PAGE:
“Oh, my God,” conservative guest Harlan Hill replied to Rye’s assertion. “That is absolutely outrageous,” he said. “Oh, my god, it is absolutely true,” Rye shot back. Hill then attempted to point to the example of Chicago, to which Rye said, “Oh, I can’t wait for you to bring this on.”
Rye explained further how Trump can make as many statements as he wants about fighting bigotry, but that his actions and the executive orders he has signed “fly in the face of the bigotry that he says he wants to fight against.” She added, “In fact, he is acting like the bigot that he says he wants to fight against.”
“In fact, he used terms to incite violence against these communities. You talked about Hillary Clinton taking money from countries that Donald Trump wants to ban and that is essentially a religious test, which is unconstitutional,” she continued.
Commentator Angela Rye was asked whether the president gets credit for making such a statement. “Sure, he gets credit, but, of course, to your point, it is too little, too late. What I mean by too little is that it is for one targeted community. We know there’s been a rise of hate incidents since this man took office. We know that Donald Trump throughout the campaign refused to condemn hateful rhetoric against black people, against brown people,” said Rye.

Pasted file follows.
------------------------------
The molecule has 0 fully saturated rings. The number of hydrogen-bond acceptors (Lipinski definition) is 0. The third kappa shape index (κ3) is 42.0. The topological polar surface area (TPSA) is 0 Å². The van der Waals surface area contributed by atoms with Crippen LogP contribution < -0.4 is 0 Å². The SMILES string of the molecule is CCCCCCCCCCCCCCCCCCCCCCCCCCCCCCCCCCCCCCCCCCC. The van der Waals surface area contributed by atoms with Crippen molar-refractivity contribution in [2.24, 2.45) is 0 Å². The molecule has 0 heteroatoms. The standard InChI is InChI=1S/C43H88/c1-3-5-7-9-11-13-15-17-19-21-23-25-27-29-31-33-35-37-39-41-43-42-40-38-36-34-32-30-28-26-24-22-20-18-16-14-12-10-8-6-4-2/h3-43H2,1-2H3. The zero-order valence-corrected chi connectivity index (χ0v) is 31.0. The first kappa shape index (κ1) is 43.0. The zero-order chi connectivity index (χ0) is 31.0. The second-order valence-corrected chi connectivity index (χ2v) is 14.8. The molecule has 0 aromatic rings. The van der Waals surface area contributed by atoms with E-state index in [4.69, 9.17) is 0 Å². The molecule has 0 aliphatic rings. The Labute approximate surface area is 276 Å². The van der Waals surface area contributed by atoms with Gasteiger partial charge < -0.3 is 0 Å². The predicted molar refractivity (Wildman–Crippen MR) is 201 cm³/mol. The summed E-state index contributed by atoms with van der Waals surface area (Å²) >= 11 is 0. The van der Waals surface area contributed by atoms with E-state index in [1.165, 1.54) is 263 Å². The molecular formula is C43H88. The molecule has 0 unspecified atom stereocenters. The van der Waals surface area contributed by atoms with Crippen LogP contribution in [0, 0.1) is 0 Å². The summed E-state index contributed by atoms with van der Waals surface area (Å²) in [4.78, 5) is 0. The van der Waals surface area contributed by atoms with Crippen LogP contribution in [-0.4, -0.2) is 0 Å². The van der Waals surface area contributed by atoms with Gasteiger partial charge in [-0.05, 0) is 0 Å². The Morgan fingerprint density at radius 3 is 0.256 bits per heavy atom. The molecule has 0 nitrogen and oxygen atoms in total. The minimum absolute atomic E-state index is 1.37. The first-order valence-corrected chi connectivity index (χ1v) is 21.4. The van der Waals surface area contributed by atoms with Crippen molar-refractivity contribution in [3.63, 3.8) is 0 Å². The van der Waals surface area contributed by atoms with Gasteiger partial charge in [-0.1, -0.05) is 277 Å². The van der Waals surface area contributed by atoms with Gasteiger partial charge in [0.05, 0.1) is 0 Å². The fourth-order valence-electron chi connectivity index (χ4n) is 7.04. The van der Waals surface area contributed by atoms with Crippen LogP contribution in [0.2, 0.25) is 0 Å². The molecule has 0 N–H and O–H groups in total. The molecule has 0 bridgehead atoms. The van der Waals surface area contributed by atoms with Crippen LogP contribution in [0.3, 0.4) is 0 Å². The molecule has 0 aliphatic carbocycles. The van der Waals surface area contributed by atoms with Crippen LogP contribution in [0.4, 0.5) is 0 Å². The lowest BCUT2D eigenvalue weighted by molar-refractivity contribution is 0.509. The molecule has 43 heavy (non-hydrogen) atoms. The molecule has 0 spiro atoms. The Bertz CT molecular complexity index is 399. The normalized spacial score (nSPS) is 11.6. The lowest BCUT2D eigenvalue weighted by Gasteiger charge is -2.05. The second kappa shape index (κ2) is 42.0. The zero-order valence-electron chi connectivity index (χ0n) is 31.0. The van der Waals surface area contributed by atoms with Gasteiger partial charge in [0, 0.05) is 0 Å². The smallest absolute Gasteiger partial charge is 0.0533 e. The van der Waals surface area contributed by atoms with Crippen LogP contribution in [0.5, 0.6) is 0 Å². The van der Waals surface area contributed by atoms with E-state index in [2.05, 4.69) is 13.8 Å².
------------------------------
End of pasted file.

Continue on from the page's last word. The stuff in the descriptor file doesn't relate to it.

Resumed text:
A CNN panel addressed President Donald Trump’s Tuesday morning visit to the Smithsonian’s National Museum of African American History and Culture, during which the president denounced the rise of anti-Semitic violence and threats across the country.